The Boston Globe

Pennies and other loose change - stashed away in jars,
desk drawers and other nooks and crannies - sure can
add up.

In fact, Greater Boston residents may have a total of
as much as $122 million worth of change lying around
their homes, according to an estimate by Coinstar, a
company that makes coin-counting machines found in

The firm is stepping up efforts to get people to turn
some of those coins into cash, or into a donation to
the American Red Cross, according to a company news
release titled "$122 million in hidden cash can offer
relief to Boston area in these tough economic times."

But what the company doesn't mention is the price you
pay for using its machines.

I happened to walk by one of those machines on a
recent trip to the supermarket, so I checked out the
fee: 8.9 cents for every dollar of coins counted, or
8.9 percent.

That's relatively high - higher than New York City's
sales tax, for instance, or the maximum sales charge
allowed on a mutual fund.

So that means the household that hoarded $5,131 worth
of loose change - the largest coin-counting
transaction so far in the Boston area, touts the
Coinstar news release - paid more than $450 for the
service. That's a lot of pennies.

I don't know which is worse, allowing so much loose
change to pile up for years, not earning interest, or
paying 8.9 percent to finally have it counted.

I suppose it all depends on what you do with the 91.1
percent of the money you get back, and whether you
finally change your coin- hoarding ways.

Some Boston residents have used Coinstar to donate
more than $10,000 in change to the American Red Cross
Disaster Relief Fund since the Sept. 11 terrorist
attacks, and a total of more than $168,000 over the
years to such nonprofit organizations as UNICEF, the
United Nations' fund for children.

Those are worthy causes, but imagine how much more
people would be giving without the 8.9 percent off the

Get finances in order

With all the headlines about recession, layoffs, and
national uncertainty, getting your personal finances
in order now can be important preparation for whatever
may come your way.

"When you are in the midst of dealing with any kind of
stressful situation, the last thing you want to worry
about is how you are going to pay the next bill," said
Don Blandin, president of the American Savings
Education Council, a coalition of private- and
public-sector groups that has just issued a series of
steps people can take to gain control of their
finances, both in the short and long term.

"Life is full of uncertainties, and the reality is
that planning for your financial future is not an
option but a necessity for every individual," said
Blandin in a statement accompanying the
recommendations. Among the steps the council

- Save for a rainy day. Try to set aside three to six
months' worth of living expenses for emergencies and
transitions. You'll need more than this long term, but
it's a good place to start.

- Get rid of credit card debt. Reduce the number of
credit cards you own, consolidate balances into one
low-interest card, aggressively pay off the debt, and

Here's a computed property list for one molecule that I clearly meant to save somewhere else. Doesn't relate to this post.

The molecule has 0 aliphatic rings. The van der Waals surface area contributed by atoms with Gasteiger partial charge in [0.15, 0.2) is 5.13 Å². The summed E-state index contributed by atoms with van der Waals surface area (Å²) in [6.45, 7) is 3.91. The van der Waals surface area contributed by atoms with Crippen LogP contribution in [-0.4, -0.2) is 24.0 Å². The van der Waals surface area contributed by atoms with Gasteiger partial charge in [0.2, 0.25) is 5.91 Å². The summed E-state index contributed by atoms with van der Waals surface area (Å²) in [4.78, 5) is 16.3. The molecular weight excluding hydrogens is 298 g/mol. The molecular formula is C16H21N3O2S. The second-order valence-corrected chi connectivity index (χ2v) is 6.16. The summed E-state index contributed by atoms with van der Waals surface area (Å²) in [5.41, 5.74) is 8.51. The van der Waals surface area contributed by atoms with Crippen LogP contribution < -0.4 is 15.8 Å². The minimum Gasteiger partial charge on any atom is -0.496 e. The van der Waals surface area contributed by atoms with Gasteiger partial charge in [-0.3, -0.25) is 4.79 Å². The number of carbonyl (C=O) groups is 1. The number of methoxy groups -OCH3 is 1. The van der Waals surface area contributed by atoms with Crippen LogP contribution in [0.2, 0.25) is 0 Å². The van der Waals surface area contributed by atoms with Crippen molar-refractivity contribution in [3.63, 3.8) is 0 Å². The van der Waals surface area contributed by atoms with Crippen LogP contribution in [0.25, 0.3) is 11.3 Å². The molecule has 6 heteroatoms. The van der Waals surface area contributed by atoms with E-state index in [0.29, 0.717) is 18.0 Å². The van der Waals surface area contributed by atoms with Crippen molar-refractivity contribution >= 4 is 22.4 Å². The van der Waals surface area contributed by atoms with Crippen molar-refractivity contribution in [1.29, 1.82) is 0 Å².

use the card only for emergencies.

- Track expenses and create a budget. Write down your
expenses for a week or a month and see where you can
cut back on your spending. Create a budget to decide
where your money should go, including a line item to
pay yourself first through a contribution to savings.

- Calculate your savings needs. The best way to
achieve a goal such as retirement or a home purchase
is by estimating how much you need to save on a
regular basis. The council has a "Ballpark Estimate"
worksheet for retirement savings, as well as other
general savings calculators, at the Web site

- Have insurance. With adequate health, disability,
life, and other insurance, your family will be in a
better position to deal with an unexpected crisis.

- Have a will or an estate plan. These can protect
your family against unnecessary legal complications
and expenses, and help minimize estate taxes. Also
consider giving someone durable power of attorney for
your finances and for health decisions, in case you
are incapacitated.

- Organize your records. Make it easy for your family
to find important legal papers and life insurance
policies, in case anything happens to you. Consider
writing down in one place information about all your
financial accounts, so it's simple for your family to
find them.

Claim your check

The IRS is looking for more than 5,600 Massachusetts
taxpayers, not because they owe taxes, but because the
US government is trying to give them a total of $2.8
million worth in tax refunds or so- called tax rebate

Every year, the Internal Revenue Service has a pile of
undelivered refund checks because people move and
don't properly give their forwarding address to the
agency. Adding to the pile this year is the $300 to
$600 tax rebate checks, also known as advance payment
checks, which resulted from the tax law signed this
summer by President Bush.

If people who are supposed to get a tax rebate don't
give the IRS their correct address by Dec. 5, they
won't get a check. Instead, they will have to claim
the money after Jan. 1 on their 2001 tax returns,
because of the way the new tax law is written. "As
soon as we get the correct address, we'll start the
check on its way," said Peggy Riley, IRS spokeswoman
in Boston.

Taxpayers should file Form 8822, "Change of Address,"
with the IRS. The form can be downloaded at, or requested by calling 1-800-829-3676.